The Great Chariot

by Longchenpa | 268,580 words

A Commentary on Great Perfection: The Nature of Mind, Easer of Weariness In Sanskrit the title is ‘Mahāsandhi-cittā-visranta-vṛtti-mahāratha-nāma’. In Tibetan ‘rDzogs pa chen po sems nyid ngal gso’i shing rta chen po shes bya ba ’...

Part 8 - The individual ways of guarding aspiring and entering

a. The way of guarding aspiring

1) The brief teaching

Now the individual ways of guarding aspiring and entering will be explained. As to how aspiring is guarded in terms of accepting and rejecting, regarding the details of as many things as are to be trained in, in brief:

Briefly four black dharmas ought to be avoided.
Four that are pure and white should earnestly be performed.

2) The extensive explanation

2.a) The instruction to abandon the four black dharmas

In detail, as for the first four:

These are the four black actions that are to be avoided:
Cheating any persons worthy of respect,
Producing regret for things that should not be regretted,
Speaking unpleasant words to those who are holy ones,
Behaving deviously to sentient beings in general.

Since these are the four black dharmas, they should be abandoned. The Jewel Heap Sutra says in the Chapter Requested by Kashyapa:

Kashyapa, if one possesses these dharmas, bodhicitta will be forgotten. What are these four? Slandering the guru and those who are worthy of respect. Producing regret in others for things that should not be regretted. To bodhisattvas who have aroused bodhicitta speaking with the fault of an angry mind. Behaving deviously and deceptively to sentient beings.

2.b) The instruction to practice the four white dharmas

As for the four white dharmas:

These are the four white dharmas in which we should place our trust:
Relying on holy ones and giving praise to their virtues,
Encouraging sentient beings to do what is truly good,
Producing perception of buddha children as the teacher,
Because of pure aspiration, benefiting beings.

Abandoning what is false has the ground of virtue of benefiting sentient beings. In producing perceptions of bodhisattvas as the teacher, they become special companions on the path. Dwelling in the excellent thought of non-deception is exemplified by relying on the holy ones and praising them, though indeed this is a consequence of all virtues. As establishing all sentient beings on the path of Mahayana has a special purity, first producing bodhicitta in that way is urged.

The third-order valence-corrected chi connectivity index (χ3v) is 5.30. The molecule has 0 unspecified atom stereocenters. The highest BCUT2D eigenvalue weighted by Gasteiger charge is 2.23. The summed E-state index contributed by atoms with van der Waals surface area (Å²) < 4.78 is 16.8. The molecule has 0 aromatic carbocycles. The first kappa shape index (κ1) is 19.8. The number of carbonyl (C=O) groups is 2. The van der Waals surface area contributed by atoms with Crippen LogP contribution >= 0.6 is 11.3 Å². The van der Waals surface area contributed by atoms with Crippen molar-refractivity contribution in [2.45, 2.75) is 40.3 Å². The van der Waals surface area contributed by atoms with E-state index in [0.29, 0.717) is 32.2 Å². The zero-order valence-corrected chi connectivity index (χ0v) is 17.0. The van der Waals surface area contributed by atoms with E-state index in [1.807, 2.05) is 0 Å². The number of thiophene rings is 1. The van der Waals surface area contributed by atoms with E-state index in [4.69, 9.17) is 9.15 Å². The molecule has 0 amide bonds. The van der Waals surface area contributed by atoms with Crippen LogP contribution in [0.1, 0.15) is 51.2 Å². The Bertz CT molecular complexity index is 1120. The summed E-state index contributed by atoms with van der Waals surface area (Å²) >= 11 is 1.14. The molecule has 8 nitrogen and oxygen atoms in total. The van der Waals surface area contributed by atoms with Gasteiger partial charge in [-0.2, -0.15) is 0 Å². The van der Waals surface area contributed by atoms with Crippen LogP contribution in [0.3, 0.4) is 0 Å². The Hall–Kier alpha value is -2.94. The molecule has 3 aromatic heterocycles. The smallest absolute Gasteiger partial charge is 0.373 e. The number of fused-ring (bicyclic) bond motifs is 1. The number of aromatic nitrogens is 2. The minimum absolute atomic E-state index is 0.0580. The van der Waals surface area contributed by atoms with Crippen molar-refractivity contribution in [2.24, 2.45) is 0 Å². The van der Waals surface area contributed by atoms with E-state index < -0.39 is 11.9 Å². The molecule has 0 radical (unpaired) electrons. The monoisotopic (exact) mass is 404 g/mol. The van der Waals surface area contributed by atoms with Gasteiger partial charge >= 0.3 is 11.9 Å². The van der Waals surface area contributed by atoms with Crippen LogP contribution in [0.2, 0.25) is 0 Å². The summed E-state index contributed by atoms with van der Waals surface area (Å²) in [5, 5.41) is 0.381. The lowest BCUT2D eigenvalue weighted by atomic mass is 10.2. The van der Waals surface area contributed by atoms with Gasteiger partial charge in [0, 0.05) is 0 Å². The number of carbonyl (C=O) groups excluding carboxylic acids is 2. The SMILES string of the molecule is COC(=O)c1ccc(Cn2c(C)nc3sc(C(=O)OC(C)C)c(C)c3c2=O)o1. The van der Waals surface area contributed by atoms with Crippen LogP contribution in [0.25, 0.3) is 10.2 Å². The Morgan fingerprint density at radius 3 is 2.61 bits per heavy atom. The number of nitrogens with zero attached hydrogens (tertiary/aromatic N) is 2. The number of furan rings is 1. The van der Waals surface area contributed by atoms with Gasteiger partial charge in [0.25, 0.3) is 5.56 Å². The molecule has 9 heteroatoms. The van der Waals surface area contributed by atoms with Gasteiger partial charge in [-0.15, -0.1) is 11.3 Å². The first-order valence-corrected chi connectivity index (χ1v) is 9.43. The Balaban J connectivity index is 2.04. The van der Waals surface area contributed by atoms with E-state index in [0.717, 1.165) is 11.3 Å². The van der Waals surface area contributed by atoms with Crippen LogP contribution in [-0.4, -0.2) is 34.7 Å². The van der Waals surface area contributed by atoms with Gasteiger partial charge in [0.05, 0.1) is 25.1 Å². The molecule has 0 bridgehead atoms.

The Jewel Heap Sutra says:

Kashyapa, if one has these dharmas, bodhicitta will not be forgotten. What are these four? Being conscientious about not speaking falsely, producing perception of bodhisattvas as teachers, dwelling in the excellent thought of not behaving deviously and deceptively toward sentient beings, and truly establishing all sentient beings in the Mahayana.

As for guarding bodhicitta by means of what stabilizes it, the Shri Samadhiraja Sutra says:

O prince, if one has four perceptions, bodhicitta will be stabilized. What are these four?
They are perception of true spiritual friends as buddhas, perception of the Dharma
taught by them as the path, perception of those who practice it as companions on the path, and perception of all sentient beings as one’s only child.

b. Guarding the Mind of Entering

As for explaining the details of guarding the bodhicitta of entering:

Considering others’ welfare as more important than ours,
This is the practice trained in by the bodhisattvas.
If they benefit others, the seven evils of body and speech,
Are actually beneficial, when they can be performed,
However, the three of mind are never to be done.

and also:

By desiring peace and goodness for personal benefit
Even the good is a downfall for bodhisattva children.
For the benefit of others, even that which is evil,
Ought to be practiced, the Victorious One has taught.

There are three aspects.

  1. Learning to abandon what is to be abandoned.
  2. Learning to know what is to be known.
  3. Learning to practice what is to be practiced.